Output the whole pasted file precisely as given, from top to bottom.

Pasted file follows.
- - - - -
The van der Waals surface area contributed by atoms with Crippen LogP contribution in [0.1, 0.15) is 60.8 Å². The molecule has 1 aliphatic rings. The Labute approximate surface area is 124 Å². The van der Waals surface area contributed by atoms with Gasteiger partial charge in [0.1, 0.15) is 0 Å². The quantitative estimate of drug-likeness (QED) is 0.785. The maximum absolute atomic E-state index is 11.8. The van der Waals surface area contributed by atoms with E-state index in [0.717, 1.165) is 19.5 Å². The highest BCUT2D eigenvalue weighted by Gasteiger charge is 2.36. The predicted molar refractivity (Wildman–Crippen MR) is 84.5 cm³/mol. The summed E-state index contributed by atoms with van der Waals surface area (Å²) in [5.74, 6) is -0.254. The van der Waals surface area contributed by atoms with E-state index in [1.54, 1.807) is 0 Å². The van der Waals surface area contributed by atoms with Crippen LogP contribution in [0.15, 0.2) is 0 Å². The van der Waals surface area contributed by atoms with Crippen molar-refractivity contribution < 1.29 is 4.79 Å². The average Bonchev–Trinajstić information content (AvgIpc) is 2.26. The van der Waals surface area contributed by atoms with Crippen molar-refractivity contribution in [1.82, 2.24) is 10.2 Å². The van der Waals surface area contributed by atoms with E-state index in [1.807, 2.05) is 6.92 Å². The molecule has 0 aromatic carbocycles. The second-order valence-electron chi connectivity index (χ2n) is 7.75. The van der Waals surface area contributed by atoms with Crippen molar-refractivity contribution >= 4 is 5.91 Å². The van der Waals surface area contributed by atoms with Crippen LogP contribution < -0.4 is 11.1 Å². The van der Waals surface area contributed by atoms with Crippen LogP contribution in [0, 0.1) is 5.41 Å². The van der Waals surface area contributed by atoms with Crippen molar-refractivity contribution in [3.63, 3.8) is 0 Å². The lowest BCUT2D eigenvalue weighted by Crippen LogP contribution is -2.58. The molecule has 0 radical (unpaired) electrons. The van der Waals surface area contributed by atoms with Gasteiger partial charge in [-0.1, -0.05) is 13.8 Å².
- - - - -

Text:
The van der Waals surface area contributed by atoms with Crippen LogP contribution in [0.1, 0.15) is 60.8 Å². The molecule has 1 aliphatic rings. The Labute approximate surface area is 124 Å². The van der Waals surface area contributed by atoms with Gasteiger partial charge in [0.1, 0.15) is 0 Å². The quantitative estimate of drug-likeness (QED) is 0.785. The maximum absolute atomic E-state index is 11.8. The van der Waals surface area contributed by atoms with E-state index in [0.717, 1.165) is 19.5 Å². The highest BCUT2D eigenvalue weighted by Gasteiger charge is 2.36. The predicted molar refractivity (Wildman–Crippen MR) is 84.5 cm³/mol. The summed E-state index contributed by atoms with van der Waals surface area (Å²) in [5.74, 6) is -0.254. The van der Waals surface area contributed by atoms with E-state index in [1.54, 1.807) is 0 Å². The van der Waals surface area contributed by atoms with Crippen LogP contribution in [0.15, 0.2) is 0 Å². The van der Waals surface area contributed by atoms with Crippen molar-refractivity contribution < 1.29 is 4.79 Å². The average Bonchev–Trinajstić information content (AvgIpc) is 2.26. The van der Waals surface area contributed by atoms with Crippen molar-refractivity contribution in [1.82, 2.24) is 10.2 Å². The van der Waals surface area contributed by atoms with E-state index in [1.807, 2.05) is 6.92 Å². The molecule has 0 aromatic carbocycles. The second-order valence-electron chi connectivity index (χ2n) is 7.75. The van der Waals surface area contributed by atoms with Crippen molar-refractivity contribution >= 4 is 5.91 Å². The van der Waals surface area contributed by atoms with Crippen LogP contribution < -0.4 is 11.1 Å². The van der Waals surface area contributed by atoms with Crippen LogP contribution in [0, 0.1) is 5.41 Å². The van der Waals surface area contributed by atoms with Crippen molar-refractivity contribution in [3.63, 3.8) is 0 Å². The lowest BCUT2D eigenvalue weighted by Crippen LogP contribution is -2.58. The molecule has 0 radical (unpaired) electrons. The van der Waals surface area contributed by atoms with Gasteiger partial charge in [-0.1, -0.05) is 13.8 Å².